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Summary

  • Prospect Capital is down in recent weeks due to concerns regarding BDC listings in the S&P and Russell indexes.
  • SEC rules require index linked ETFs to add the cost structure of BDCs to their own cost structure, slightly inflating reported expense ratios.
  • ETFs have successfully lobbied to have the BDCs removed from the exchanges.
  • As much as 8% of BDC stock owned by the ETFs may be sold over the next few weeks.

Prospect Capital (NASDAQ:PSEC) sure has had a rough few weeks, with the company declining nearly 5%, an unusually large move for the stock. However, this decline seems to be an overreaction. Prospect Capital is a business development company, or BDC, which typically invests in private company debt, equity and other high return investments. The stock is well known among income investors for its outsized 12.20% yield, paid monthly.

Why has Prospect Capital declined?

As noted above in the summary, BDCs are likely being removed from the Russell index. Russell mentioned this in a note to its clients stating that unless the SEC changes the fee-reporting standards of BDCs, it will remove BDCs from its indexes during its June reconstitution. This follows a similar move from the S&P Dow Jones.

It is very likely that in the coming weeks ETFs that are linked to these indexes will become sellers of stock in BDCs such as Prospect Capital. With an estimated 8% of all BDC shares held by ETFs linked to the Russell alone, this is no small matter.

In addition, it will take time to unload these shares. According to several reports, ETFs own several weeks' worth of average daily trading volume for some of the smaller BDCs. ETFs were also a major buyer of shares in BDCs. With their volumes removed, some BDCs may become more volatile due to increased illiquidity.

Why are the indices kicking out the BDCs?

There is a very simple reason as to why the ETFs are asking to remove BDCs from the indexes, namely expense ratios. With the increased popularity of low cost ETFs, oftentimes the only distinguishing factors between different competing products are their expense ratios. The lower this ratio, the higher the AUM often became.

However, ETFs fall victim to an antiquated 1940s SEC rule "Acquired fund fees and expenses" ("AFFE") requiring them to add the cost structure of the BDCs to their own costs.

Vanguard explains this rule as follows:

"Acquired Fund Fees and Expenses" are expenses incurred indirectly by the Fund through its ownership of shares in other investment companies, such as business development companies. These expenses are similar to the expenses paid by any operating company held by the Fund. They are not direct costs paid by Fund shareholders and are not used to calculate the Fund's net asset value. They have no impact on the costs associated with fund operations. Acquired Fund Fees and Expenses are not included in the Fund's financial statements, which provide a clearer picture of a fund's actual operating costs."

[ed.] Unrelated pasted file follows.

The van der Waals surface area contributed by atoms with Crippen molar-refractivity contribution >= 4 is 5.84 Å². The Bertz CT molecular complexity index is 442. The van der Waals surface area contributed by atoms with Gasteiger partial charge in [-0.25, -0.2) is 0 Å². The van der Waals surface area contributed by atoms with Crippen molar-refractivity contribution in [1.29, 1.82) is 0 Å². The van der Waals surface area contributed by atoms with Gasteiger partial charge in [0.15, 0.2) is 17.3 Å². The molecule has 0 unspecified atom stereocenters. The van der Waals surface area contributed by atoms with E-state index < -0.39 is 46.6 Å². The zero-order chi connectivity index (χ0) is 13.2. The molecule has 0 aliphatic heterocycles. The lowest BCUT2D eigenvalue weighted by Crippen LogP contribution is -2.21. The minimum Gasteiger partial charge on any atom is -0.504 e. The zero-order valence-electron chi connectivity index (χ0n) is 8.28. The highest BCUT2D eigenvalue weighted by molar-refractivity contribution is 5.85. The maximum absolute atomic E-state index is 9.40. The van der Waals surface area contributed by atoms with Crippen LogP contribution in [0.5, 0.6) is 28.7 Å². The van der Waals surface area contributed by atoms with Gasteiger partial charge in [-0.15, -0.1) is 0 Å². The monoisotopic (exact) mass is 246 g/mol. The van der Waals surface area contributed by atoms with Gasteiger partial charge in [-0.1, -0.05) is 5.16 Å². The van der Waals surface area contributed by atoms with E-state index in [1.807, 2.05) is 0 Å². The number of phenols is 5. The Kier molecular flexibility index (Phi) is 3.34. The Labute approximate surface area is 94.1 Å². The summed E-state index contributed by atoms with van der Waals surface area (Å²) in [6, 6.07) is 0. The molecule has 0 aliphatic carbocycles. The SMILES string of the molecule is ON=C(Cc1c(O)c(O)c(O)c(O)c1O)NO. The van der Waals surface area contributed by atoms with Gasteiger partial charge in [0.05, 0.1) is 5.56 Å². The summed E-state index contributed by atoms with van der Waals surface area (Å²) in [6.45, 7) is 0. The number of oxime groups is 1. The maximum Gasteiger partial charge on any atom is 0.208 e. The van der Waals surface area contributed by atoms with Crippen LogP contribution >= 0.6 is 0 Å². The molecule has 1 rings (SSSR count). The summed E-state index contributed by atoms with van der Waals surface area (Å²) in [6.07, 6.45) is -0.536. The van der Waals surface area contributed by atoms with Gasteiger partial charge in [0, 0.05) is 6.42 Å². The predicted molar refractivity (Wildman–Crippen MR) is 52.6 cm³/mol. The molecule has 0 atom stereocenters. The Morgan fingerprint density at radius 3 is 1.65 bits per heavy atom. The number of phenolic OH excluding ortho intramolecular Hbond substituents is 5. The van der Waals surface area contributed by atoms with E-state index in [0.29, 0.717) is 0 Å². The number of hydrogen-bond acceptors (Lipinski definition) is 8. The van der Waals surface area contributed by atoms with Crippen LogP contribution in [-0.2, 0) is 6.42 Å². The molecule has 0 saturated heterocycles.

The net effect of having BDCs in ETFs is the increasing of the reported expense ratio by a few basis points. While this doesn't seem like much, in the eyes of the large ETF providers, this was more than enough reason to call for their removal from the indexes.

Recent turmoil is a buying opportunity

With Prospect Capital, much of the fear seems to be way overblown. The stock may come under very short-term pressure due to ETFs selling out their holdings. However, Prospect Capital has much stronger liquidity and trading than the average BDC. Indeed, holdings via the Russell linked ETFs account for less than 10 days' average trading volume. Therefore it seems unlikely this selling will have much of an impact.

Indeed, this selling is merely due to an SEC rule technicality and subsequent ETF pressure. There is a very slim outside chance that the SEC does act to amend its rules regarding BDCs, however, this seems unlikely.

Furthermore, this selling has nothing to do with Prospect Capital's long-term potential or fundamentals.

The stock is now trading very near its Q4 2013 NAV of around $10.73 per share. In addition, Prospect Capital has already announced monthly dividends through September 2014, essentially locking in strong monthly income medium-term.

While NII has come down in recent quarters, it still mostly covers the current dividend, especially when factoring in the large gains from equity holdings. In addition, Prospect Capital still is relatively underleveraged compared to other BDCs, with a debt to equity ratio at about 48.0%.

Conclusion

In my opinion, the recent decline in Prospect Capital's share price is a clear buying opportunity. Yes, the ETFs will likely start selling their stock in anticipation of the Russell index changes. However, given Prospect Capital's size and high liquidity, the impact may be minimal.

You'll find few 12% yielders trading right around NAV. I expect the stock to slowly recover and once again trade above $11.00 per share fairly soon.

Disclaimer: The opinions in this article are for informational purposes only and should not be construed as a recommendation to buy or sell the stocks mentioned. Please do your own due diligence before making any investment decision.

Disclosure: I am long PSEC. I wrote this article myself, and it expresses my own opinions. I am not receiving compensation for it (other than from Seeking Alpha). I have no business relationship with any company whose stock is mentioned in this article.